Lou Jiwei on the Rule of Law

From the South China Morning Post:

Chinese sovereign wealth fund chief Lou Jiwei yesterday urged the government to show greater respect for the law.

“When we talk about governing the nation based on law, government departments must first govern themselves based on law,” Lou, chairman of the China Investment Corp, told a forum held by the China Centre for International Economic Exchanges.

Lou’s comments reflect growing calls from Chinese liberals to push forward with legal reform, which many believe is critical to improving equality, reducing corruption, boosting government credibility and further freeing markets during the next decade.

As I have argued, SWFs and their sponsor countries must abide by the rule of law if they want to have easier access to foreign markets and, relatedly, want to keep their transaction costs low.  Lou, focused on the returns to CIC (and, I’m sure, thinking more broadly about the impact of the rule of law on Chinese society) is clearly focused on this reality.


(Photo: Bloomberg)

"2 and 20" Moving to "1.5 and 20"?

So reports aiCIO, citing a Mercer study:

A greater willingness of managers of hedge funds, direct private equity, and infrastructure funds to negotiate fees has made alternatives the only asset class to have experienced a material drop in asset management fees, according to Mercer.

In alternatives, what was once a “2 and 20” industry standard continues to move toward “1.5 and 20,” a trend fueled by supply and demand dynamics leading managers to be more flexible in negotiating fees, Mercer said.

Geographically, the firm discovered that–taking all asset classes into consideration in US dollar terms–Canada remains the most inexpensive country/region in which to invest, with average median fees of around 0.3%. The UK and Europe are also relatively low priced, with average median fees of around 0.4% and 0.5% respectively. Emerging markets remain the most expensive country/region at 0.89% on average, with Asia averaging 0.75%, a decrease of 0.08% since 2010.

“Given the plentiful supply of good quality active management, the level and structure of active fees has been remarkably resilient to a slowdown in demand,” said Divyesh Hindocha, global director of consulting for Mercer’s Investments business. “As we move from a defined benefit based pensions system to a defined contribution based pension system, which is much more cost conscious, our hope and expectation is that we see some innovation in this area, as otherwise the demand for active management may well fall off a cliff.”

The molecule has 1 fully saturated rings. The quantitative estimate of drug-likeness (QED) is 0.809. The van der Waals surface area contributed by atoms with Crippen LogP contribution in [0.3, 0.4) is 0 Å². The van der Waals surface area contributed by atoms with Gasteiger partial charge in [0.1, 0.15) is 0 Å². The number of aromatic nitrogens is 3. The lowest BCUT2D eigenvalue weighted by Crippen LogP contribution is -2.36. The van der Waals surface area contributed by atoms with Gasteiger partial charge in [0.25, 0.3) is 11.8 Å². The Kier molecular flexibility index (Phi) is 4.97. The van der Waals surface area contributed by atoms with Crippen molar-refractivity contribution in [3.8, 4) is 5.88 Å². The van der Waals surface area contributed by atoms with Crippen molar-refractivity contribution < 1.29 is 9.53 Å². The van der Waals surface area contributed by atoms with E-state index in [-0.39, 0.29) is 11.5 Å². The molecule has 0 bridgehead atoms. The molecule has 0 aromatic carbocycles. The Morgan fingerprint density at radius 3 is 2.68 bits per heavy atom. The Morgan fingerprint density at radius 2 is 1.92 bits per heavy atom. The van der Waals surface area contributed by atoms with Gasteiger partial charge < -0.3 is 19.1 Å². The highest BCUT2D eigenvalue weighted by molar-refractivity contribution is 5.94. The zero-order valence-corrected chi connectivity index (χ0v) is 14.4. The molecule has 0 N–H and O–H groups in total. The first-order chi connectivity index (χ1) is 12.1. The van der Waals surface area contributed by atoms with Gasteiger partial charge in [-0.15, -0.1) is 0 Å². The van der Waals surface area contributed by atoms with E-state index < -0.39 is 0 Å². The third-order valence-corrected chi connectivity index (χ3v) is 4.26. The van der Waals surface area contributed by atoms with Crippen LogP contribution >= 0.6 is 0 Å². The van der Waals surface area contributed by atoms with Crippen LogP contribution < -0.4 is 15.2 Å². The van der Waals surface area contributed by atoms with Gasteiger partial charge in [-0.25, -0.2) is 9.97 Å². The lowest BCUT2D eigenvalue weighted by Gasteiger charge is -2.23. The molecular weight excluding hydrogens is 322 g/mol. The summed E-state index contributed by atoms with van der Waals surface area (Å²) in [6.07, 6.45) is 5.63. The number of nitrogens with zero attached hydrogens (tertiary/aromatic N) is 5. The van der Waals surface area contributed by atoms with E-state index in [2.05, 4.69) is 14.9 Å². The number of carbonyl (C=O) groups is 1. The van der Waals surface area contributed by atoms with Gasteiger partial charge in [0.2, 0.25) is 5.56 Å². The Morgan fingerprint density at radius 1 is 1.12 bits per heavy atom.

The firm found that around a third of managers have increased their fees. Most small cap equity strategies have increased fees except in the US where such fees have tended to decrease.

Mercer’s 2012 Global Asset Manager Fee Survey, the fifth such biennial survey, analyzes data on more than 25,000 asset management products from over 5,000 investment management firms.

For background reading, my friend Vic Fleischer has the definitive article on the 2 and 20 structure here.

2012 Comeback Fund of the Year: CIC

CNBC reports:

China Investment Corporation (CIC), the world’s biggest sovereign wealth investor said 2012 was a much better year for the $482-billion fund, with returns of over 10 percent.

“2012 was a much easier year than 2011 and the returns are much better,” Chairman and Chief Executive of CIC, Lou Jiwei told CNBC on Monday. “[T]he final numbers have not come out…but we are confident our returns will be over 10 percent.”